"We're not coming back to the same art scene we left in March." This was said during a conversation between the New York-based Guggenheim Museum curator Nancy Spector and Asar Raza.

Spector, who has curated a number of leading exhibitions at the museum, talked about galleries and art initiatives that will not survive the crisis. It is a harsh truth Spector presents, but we may not continue as we have done. After photos of the clear water in the canals of Venice went viral, we should consider whether the biennials should return there, and whether we should continue with all the various art fairs around the world.

Green works with queer identity, takes black-and-white portraits – and is compared today with Diane Arbus.

Raza's conversation with Spector was also uplifting; she talked about exhibitions Matthew Barney and Tino Seghal, and a little about their upcoming exhibition next year, which reflects on this crisis we are in. It was a pleasure to get so close to the curator, right from her own living room and into mine.

Home Cooking

Raza has founded the newly created web platform Home Cooking in collaboration with Marianna Simnett, and he also invited for talks with the curators Hans Ulrich Obrist and Myriam Ben Salah. The latter is ready to take over as director of The Renaissance Society in Chicago after Norwegian Solveig Øvstebø, who comes to Oslo to lead Astrup Fearnley Museum.

The Home Cooking platform is one of several initiatives that have emerged during the corona crisis. Several museums have invited virtual guided tours in their collections and exhibitions, and various publishing houses are inviting weekly discussions about photo books.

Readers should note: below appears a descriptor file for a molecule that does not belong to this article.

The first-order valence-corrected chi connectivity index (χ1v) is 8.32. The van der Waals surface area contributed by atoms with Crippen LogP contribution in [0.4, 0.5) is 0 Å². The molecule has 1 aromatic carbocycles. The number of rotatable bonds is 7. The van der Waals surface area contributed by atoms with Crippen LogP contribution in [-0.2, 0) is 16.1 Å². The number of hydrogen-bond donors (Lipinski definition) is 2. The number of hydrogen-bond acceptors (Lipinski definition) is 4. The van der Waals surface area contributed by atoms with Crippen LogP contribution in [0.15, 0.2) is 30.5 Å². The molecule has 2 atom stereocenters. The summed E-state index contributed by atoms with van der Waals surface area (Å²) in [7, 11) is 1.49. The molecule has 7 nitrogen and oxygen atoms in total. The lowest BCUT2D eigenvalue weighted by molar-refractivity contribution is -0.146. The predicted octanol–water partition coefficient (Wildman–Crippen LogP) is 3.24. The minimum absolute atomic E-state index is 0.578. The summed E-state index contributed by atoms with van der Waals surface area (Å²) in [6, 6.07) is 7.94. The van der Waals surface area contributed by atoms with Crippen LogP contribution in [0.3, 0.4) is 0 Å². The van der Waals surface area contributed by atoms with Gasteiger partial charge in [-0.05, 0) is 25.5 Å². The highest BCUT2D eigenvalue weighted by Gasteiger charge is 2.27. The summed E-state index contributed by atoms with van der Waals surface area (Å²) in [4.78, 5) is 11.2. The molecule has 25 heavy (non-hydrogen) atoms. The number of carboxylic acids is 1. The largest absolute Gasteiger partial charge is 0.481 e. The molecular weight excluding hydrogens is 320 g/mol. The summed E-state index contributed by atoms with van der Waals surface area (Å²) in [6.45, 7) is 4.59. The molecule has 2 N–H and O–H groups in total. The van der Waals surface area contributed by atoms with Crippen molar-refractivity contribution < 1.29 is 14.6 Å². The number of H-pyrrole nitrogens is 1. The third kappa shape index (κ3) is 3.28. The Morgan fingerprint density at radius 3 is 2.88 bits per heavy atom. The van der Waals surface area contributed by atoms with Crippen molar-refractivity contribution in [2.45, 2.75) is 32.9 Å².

The work is about power, femininity, technology, the body and transcendence.

Henie Onstad Art Center received corona support Fritt ord to launch their Art Channel. The Photo Gallery launched the 2.0 version of the Let's Talk about Images conversation program, which they arranged in 2018. Susan Bright has given several lectures on her exhibitions, including Feast for your Eyes – which is currently being shown at Hasselblad in Gothenburg.

Several critical texts have emerged about the commercial superficiality of the digital rooms, but for me it became a lament that I could sit in front of the tablet every night and surf around the home of photographers I have long been curious about.

Ethan James Green

An example is American fashion photographer Ethan James Green, who published a book at New York-based publisher Aperture last year. He works with queer identity, takes black-and-white portraits – and is compared today with Diane Arbus.

He previously worked as a model, but would rather work behind the camera to tell visual stories of his generation. His first monograph, Young New York (Aperture, 2019), contains a number of strong portraits of young New Yorkers. The portraits are vulnerable and honest; Green comes very close to the young people.

Photo ETHAN JAMES GREEN
ETHAN JAMES GREEN, MARCS, 2015; FROM YOUNG NEW YORK (APERTURE, 2019), © ETHAN JAMES GREE
Ethan James Green, Amanda and Mattie, 2016; from Young New York (Aperture, 2019), © Ethan James Green.